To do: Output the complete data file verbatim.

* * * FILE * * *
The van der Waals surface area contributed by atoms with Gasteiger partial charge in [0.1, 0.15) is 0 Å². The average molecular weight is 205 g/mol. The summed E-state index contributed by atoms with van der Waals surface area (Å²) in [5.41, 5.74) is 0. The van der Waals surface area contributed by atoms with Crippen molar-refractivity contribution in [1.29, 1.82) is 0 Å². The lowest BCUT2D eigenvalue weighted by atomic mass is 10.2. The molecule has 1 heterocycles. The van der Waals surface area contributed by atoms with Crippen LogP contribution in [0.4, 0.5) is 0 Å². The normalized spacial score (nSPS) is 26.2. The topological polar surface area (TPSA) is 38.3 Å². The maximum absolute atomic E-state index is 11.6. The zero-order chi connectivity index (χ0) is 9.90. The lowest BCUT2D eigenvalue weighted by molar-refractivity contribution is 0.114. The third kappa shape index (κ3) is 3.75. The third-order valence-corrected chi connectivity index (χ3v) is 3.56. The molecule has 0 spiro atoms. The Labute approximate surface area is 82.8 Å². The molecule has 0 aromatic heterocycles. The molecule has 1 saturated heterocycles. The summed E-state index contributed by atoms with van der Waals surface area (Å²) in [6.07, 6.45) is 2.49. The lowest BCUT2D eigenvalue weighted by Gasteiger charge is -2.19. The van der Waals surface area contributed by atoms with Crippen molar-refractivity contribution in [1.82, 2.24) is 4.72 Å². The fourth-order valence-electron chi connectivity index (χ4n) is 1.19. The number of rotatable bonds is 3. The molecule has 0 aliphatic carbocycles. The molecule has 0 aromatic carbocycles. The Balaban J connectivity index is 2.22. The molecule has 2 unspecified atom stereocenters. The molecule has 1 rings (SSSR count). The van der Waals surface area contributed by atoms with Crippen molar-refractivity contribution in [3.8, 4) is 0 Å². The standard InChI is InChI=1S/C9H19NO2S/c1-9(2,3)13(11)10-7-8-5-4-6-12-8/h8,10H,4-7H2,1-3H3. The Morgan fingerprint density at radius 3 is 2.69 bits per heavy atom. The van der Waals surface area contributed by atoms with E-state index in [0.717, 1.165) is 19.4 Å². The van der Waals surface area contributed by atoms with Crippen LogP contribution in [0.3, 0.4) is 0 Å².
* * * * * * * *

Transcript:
The van der Waals surface area contributed by atoms with Gasteiger partial charge in [0.1, 0.15) is 0 Å². The average molecular weight is 205 g/mol. The summed E-state index contributed by atoms with van der Waals surface area (Å²) in [5.41, 5.74) is 0. The van der Waals surface area contributed by atoms with Crippen molar-refractivity contribution in [1.29, 1.82) is 0 Å². The lowest BCUT2D eigenvalue weighted by atomic mass is 10.2. The molecule has 1 heterocycles. The van der Waals surface area contributed by atoms with Crippen LogP contribution in [0.4, 0.5) is 0 Å². The normalized spacial score (nSPS) is 26.2. The topological polar surface area (TPSA) is 38.3 Å². The maximum absolute atomic E-state index is 11.6. The zero-order chi connectivity index (χ0) is 9.90. The lowest BCUT2D eigenvalue weighted by molar-refractivity contribution is 0.114. The third kappa shape index (κ3) is 3.75. The third-order valence-corrected chi connectivity index (χ3v) is 3.56. The molecule has 0 spiro atoms. The Labute approximate surface area is 82.8 Å². The molecule has 0 aromatic heterocycles. The molecule has 1 saturated heterocycles. The summed E-state index contributed by atoms with van der Waals surface area (Å²) in [6.07, 6.45) is 2.49. The lowest BCUT2D eigenvalue weighted by Gasteiger charge is -2.19. The van der Waals surface area contributed by atoms with Crippen molar-refractivity contribution in [1.82, 2.24) is 4.72 Å². The fourth-order valence-electron chi connectivity index (χ4n) is 1.19. The number of rotatable bonds is 3. The molecule has 0 aliphatic carbocycles. The molecule has 0 aromatic carbocycles. The Balaban J connectivity index is 2.22. The molecule has 2 unspecified atom stereocenters. The molecule has 1 rings (SSSR count). The van der Waals surface area contributed by atoms with Crippen molar-refractivity contribution in [3.8, 4) is 0 Å². The standard InChI is InChI=1S/C9H19NO2S/c1-9(2,3)13(11)10-7-8-5-4-6-12-8/h8,10H,4-7H2,1-3H3. The Morgan fingerprint density at radius 3 is 2.69 bits per heavy atom. The van der Waals surface area contributed by atoms with E-state index in [0.717, 1.165) is 19.4 Å². The van der Waals surface area contributed by atoms with Crippen LogP contribution in [0.3, 0.4) is 0 Å².